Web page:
Jan got some coffee from the machine and added four packets of fake sugar. He took a big gulp and pulled a face in disgust. What was so hard about making coffee that didn’t taste like metal and peat moss? He tossed most of it down the drain and set the cup in the dishwasher. He couldn’t remember the Criminal Investigations Division offices ever having been so quiet. His colleagues in the newly created homicide squad—Team Judge—were still at the crime scene, while the on-call guys were doing time in their offices. Jan pulled down a glass, filled it with water, and took a swig. The strange taste in his mouth remained. He still felt wiped out, as if he’d slept only a couple of hours. He had no memory of the previous day—everything from dawn to dusk had been erased. If only he could catch up on his sleep. Then he’d be his good old self again.
His stomach made a desperate noise. He’d give a month’s salary for a decent breakfast.
“Jan.” His boss’s voice echoed down the hallway. That one word told Jan the man’s mood. He turned around and looked into the scowling face of Klaus Bergman. He was chief of detectives, had a law degree, and usually wore the surly expression of a man who had no use for laughter. His tense, lined face looked even more indignant than usual. As always, he wore a dark suit, laced-up wingtips, and a blue tie a bit loose at the neck. His dark hair was in messy tufts, as if he hadn’t gotten enough time for his morning grooming ritual. A rare spectacle, Jan thought, given his boss’s meticulous habits.
“Interrogation room,” Bergman barked at him. Jan fought an urge to salute and followed. He hated the interrogation room. It had no windows and only one table, with four chairs that had seen better days. The air conditioning squeaked, and that glaring fluorescent lighting made his eyes water. Bergman plunked his notebook on the table and pulled a golden fountain pen from his jacket as Jan sat down across from him. It was an odd feeling to be on the other side. He was supposed to be the one doing the questioning.
“I’m in no mood right now for creating a nice vibe, making a connection with the person questioned, or any of that bullshit,” Bergman began. “I have the video camera off, so if you don’t tell me everything—”
Jan cut him off. “Why in the hell am I here?”
“What did Stein tell you?”
“Only that my vehicle was spotted at the crime scene and I’m a suspect.”
“Where were you yesterday evening?”
“I don’t know.”
“What’s that supposed to mean?”
“It means that I don’t know,” Jan replied, irritated now.
“This is starting off real well,” Bergman grumbled.
“What’s the gist of it?”
“George Holoch was discovered dead this morning. Cleaning woman found him.”
“George Holoch the judge?”
“The same judge who ruled against you for assault on duty and screwed your chances of advancing a pay grade.”
“I haven’t even seen him for over two years.”
“So why did they identify your car at his house?”
“Holoch’s neighbor called the police because your BMW was blocking his driveway and he was barely able to get into his garage. When the tow truck got there around midnight, the car was gone again. Which brings me back to my first question: Where were you yesterday evening?”
Jan, weary, rubbed his face. “I don’t know. Friday night I went to my girlfriend’s in Charlottenburg. Then we went to Newton Bar and drank to her passing her medical exams. I do know we took a taxi home. The next thing I remember was this morning.”
“You had a mental blackout lasting thirty-six hours? What the hell were you taking?”
“I wasn’t taking anything,” Jan replied. “Okay, I may have one too many sometimes, but I’m clean otherwise.”
“You seen yourself in the mirror? Look me in the eyes and tell me that again.”
“Damn it.” Jan pounded on the table. “What am I supposed to do now?”
“Homicide squad is still at Holoch’s house. They found blood. Probably from the murderer. We’ll get a DNA sample from you, then compare it with what we found. That way we’ll keep you out of the woods. Once the crime scene is secure, KT will examine your car.”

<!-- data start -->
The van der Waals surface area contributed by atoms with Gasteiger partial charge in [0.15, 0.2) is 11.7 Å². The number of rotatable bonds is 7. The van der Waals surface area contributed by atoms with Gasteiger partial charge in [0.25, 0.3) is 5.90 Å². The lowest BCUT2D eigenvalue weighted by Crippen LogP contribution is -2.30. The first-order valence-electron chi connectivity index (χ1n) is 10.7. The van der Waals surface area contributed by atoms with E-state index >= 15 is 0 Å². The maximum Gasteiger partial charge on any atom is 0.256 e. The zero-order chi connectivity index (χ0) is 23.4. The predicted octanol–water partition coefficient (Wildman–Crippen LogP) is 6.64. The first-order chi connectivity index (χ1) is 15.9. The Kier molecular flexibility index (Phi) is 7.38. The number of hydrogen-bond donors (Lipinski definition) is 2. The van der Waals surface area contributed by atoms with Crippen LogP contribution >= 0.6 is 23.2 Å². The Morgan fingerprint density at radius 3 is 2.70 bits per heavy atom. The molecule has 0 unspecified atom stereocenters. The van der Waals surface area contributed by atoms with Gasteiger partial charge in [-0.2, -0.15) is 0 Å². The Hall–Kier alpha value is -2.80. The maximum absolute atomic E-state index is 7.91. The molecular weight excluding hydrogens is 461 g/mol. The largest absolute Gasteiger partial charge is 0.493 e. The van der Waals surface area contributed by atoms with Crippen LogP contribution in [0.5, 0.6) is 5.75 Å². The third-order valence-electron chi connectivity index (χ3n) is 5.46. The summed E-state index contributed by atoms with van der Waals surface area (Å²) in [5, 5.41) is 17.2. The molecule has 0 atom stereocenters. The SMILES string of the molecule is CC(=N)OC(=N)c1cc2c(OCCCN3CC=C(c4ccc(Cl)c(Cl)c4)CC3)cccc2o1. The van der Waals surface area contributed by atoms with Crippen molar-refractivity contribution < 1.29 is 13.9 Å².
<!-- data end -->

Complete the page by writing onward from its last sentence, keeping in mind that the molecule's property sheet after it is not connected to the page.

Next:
KT was the
. The department’s crime-scene investigators. Real clever people who knew their way around securing evidence, analyzing DNA, and investigating ballistics, among other things. If someone else had used his car, they would find out.
Bergman stood and opened the door. “Ricky,” he shouted into the hallway and slammed the door shut again. He wrote something in his notebook without sitting back down. A moment later Richard Matiak entered the room. One of the best crime-scene tech guys in KT. His graying hair and beard made him look ten years older than he really was. For no apparent reason he always wore a white lab coat, giving him that mad-scientist look. He had an IQ of 150 but no friends apart from his computer. Today, as usual, he had his briefcase with him, which he cherished like his only child. The big silver block probably didn’t even leave his side while he was sleeping.
“DNA profile, full blood work,” Bergman ordered.
“Why blood work?” Jan asked. “Isn’t it enough that—”
“I’m done discussing it,” Bergman interrupted. “If you can’t remember anything, we’ll have to know what got you there.”
Jan sighed. He was no wimp, but he hated having a syringe stuck in his arm and the thought of blood leaving his body in a tube. Having blood taken always made him shudder.
Richard smiled and unwrapped a syringe. Jan looked away, trying to act detached as the blood drew out into the tube. Richard pulled out the needle and stuck a little teddy-bear Band-Aid on Jan’s arm.
“Should I analyze the shirt too?” Richard asked.
Bergman raised his head. “Why the shirt?”
“For blood traces.” Richard pointed at a sleeve. Jan had pulled on his blue shirt in a hurry. He hadn’t noticed the spot, but now he saw it too. Blood. No doubt about it.
“Jan,” Bergman said, shutting his eyes a moment. He was obviously struggling to control himself. “I hope for your sake that’s just the result of some jostling around in the pub.”
Jan pulled off his shirt and stuffed it into the sterile plastic bag Richard had conjured up from his case.
“I want to see something by this evening, Ricky,” Bergman said.
The crime-scene tech nodded, packed up his stuff, and left.
Jan shivered. He had on only pants and a pair of sneakers. He didn’t want to think about that weird taste in his mouth, which was still there. Something that not even metallic vending-machine coffee could wash away? This had to be the nastiest hangover of his life.
“Go into my office and get my overcoat,” Bergman ordered without lifting his head. “It better not pick up that smell you have. The thing is made of cashmere, so be careful. Then take a taxi home, shower, and get dressed. Be back here in an hour. If you are even one minute late, I’ll call Special Ops and have you picked up by armored car. You do know that I’m supposed to be keeping you here.”